Expensive Haircuts – My mil has had her hair done at a high end place for years. After she moved she tried out a chain closer to her new home. The budget place did an excellent job for a fraction of the price. You can even try cutting your family’s hair yourself. We purchased a $30 pair of clippers 2 years ago and have saved hundreds of dollars on boys’ haircuts since then. If you don’t feel confident giving your boys a haircut, how about a trim. Several years ago I would trim the back and around their ears in order to prolong trips to the barber.

Dining Out- Pack a lunch, make freezer meals, learn to cook, or eat spaghetti. Even in the midst of soccer 6 days a week we are surviving and eating without eating out.

Driving Thru- This would be the same as dining out, except you are eating in the car. This is a bad a idea for many reasons. If you are constantly out during a meal time, keep a pack of water bottles and a box of granola bars in the car to tide everyone over until you get home.

These are just a few of the wants I could think of today. I am sure there are many more I am missing. I remember when we decided to get out of debt last summer I took a look at our spending from the month before. We had spent $400 on eating out, about $400 on little trips to Target and Walmart to get necessities, and about $1000 a month on groceries. Now a little over a year later we spend $50 on dining out, $50 on Target trips and $600 on groceries. That is a savings of $1000 a month from just three areas of our life!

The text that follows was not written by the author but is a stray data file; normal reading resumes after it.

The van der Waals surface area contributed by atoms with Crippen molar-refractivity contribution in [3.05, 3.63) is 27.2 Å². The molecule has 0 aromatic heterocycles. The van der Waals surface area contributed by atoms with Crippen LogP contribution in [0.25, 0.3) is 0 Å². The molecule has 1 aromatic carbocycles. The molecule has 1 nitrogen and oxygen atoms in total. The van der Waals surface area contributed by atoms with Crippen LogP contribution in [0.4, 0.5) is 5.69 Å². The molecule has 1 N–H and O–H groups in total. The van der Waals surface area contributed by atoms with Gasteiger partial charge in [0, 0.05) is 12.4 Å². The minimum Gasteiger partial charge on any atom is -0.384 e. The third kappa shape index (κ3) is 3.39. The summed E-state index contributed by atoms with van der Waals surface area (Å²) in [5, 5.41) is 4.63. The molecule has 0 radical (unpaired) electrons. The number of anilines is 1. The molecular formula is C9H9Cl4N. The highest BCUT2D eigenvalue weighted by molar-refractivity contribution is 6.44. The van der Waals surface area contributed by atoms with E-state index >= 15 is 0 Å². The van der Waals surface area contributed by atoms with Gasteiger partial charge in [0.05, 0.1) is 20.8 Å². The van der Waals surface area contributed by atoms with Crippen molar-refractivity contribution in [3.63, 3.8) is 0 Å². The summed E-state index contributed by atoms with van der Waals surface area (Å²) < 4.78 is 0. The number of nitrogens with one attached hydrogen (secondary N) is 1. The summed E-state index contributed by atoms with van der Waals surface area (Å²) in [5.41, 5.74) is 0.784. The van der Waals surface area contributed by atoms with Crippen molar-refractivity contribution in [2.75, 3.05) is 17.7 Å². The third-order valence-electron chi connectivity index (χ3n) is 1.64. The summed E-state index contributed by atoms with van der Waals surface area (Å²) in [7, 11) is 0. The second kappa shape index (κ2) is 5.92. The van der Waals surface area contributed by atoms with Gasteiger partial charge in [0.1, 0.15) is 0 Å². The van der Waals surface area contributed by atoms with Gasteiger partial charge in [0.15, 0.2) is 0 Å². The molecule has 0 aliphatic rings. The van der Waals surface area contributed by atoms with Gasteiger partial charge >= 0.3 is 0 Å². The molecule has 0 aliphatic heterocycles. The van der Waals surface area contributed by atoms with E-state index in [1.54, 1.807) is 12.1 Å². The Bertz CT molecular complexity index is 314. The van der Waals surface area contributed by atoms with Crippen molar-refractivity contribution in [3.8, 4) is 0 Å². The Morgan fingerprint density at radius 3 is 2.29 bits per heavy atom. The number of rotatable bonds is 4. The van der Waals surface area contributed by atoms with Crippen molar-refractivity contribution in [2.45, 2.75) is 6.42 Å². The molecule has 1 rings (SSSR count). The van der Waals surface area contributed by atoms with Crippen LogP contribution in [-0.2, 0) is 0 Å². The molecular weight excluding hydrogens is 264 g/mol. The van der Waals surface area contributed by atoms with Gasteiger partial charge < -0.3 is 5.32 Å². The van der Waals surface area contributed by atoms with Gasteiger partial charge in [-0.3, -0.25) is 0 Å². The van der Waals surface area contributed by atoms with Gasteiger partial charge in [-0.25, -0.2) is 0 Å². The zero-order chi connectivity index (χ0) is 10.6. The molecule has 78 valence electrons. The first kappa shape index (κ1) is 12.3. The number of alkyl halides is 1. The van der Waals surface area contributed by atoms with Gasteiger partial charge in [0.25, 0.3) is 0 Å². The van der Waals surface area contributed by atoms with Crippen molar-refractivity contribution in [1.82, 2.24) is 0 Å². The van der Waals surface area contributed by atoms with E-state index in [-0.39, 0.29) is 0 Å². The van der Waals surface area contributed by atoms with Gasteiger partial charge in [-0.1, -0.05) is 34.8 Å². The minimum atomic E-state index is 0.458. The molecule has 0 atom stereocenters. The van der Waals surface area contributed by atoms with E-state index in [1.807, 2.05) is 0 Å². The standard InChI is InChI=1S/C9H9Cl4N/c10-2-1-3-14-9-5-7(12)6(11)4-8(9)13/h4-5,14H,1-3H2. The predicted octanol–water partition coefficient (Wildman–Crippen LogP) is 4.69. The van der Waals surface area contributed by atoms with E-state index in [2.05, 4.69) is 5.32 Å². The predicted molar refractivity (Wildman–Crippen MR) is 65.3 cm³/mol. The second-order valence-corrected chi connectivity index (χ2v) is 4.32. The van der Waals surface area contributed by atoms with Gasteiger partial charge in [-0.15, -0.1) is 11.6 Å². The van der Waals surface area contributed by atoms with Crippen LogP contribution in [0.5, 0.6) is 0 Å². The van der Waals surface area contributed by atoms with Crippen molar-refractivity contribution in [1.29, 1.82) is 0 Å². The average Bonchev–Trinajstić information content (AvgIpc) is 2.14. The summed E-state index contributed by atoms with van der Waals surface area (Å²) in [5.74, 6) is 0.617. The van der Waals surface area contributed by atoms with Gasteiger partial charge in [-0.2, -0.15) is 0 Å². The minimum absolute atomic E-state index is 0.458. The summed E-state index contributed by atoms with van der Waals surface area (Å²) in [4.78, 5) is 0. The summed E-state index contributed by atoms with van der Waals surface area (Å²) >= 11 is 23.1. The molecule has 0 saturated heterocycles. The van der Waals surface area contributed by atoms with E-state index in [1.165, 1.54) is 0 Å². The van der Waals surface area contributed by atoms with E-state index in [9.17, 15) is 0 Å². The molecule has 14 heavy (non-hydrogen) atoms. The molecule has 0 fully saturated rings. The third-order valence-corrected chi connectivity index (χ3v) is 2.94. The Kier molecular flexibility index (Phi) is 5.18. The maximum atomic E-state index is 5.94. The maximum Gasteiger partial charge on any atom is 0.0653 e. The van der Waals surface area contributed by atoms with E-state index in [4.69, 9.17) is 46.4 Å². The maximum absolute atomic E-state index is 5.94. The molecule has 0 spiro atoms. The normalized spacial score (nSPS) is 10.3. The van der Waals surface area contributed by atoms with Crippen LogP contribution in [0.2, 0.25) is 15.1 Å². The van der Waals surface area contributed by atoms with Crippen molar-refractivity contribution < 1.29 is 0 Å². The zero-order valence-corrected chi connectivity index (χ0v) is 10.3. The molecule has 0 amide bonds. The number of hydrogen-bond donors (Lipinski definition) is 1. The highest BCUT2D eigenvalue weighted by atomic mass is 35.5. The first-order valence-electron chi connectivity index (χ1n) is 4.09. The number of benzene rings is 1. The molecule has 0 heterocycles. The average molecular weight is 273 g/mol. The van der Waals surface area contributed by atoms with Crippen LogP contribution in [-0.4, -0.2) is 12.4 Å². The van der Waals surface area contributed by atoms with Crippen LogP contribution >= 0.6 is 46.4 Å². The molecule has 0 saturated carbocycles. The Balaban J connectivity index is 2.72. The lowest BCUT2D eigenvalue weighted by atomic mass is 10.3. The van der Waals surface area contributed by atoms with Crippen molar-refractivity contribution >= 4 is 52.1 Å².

Now one year later, we are debt free, have two paid for vehicles, a fully funded emergency fund, IRAs, paid cash for braces, and are saving almost half our income each month. If you are struggling financially, make a list of wants and needs and figure out how you can fix your finances.

If you think it is too much of a sacrifice to do without some of these things walk into a house built in the 1950’s. The bedrooms are small and the closets are nonexistent. Children shared rooms and kids had only a few outfits with a special one for church. No one had even heard of a cell phone, and many families didn’t have a home phone. Eating out was something that happened on very special occasions. If you want to talk about sacrifice call up your grandparents and ask how their families survived the Great Depression.

I would love to hear from my readers regarding things they are living without. I think so many times we get caught up in the what world thinks we need, rather than really considering the costs. If you are living without something, let us know about your experience!


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  1. I’ve carried a pre-paid cell phone for about 5 years. I’ve never had a contract and I literally get by with spending $50 every 6-9 months. I LOVE it. I always have it in case my kids call me from school sick or something, or I get stranded. It’s fabulous!

  2. Wonderful advice! I’ve been pondering these matters a lot since I am in an empty nest. The 4 BR home, the cable TV … lots of serious assessing to do. Thank you!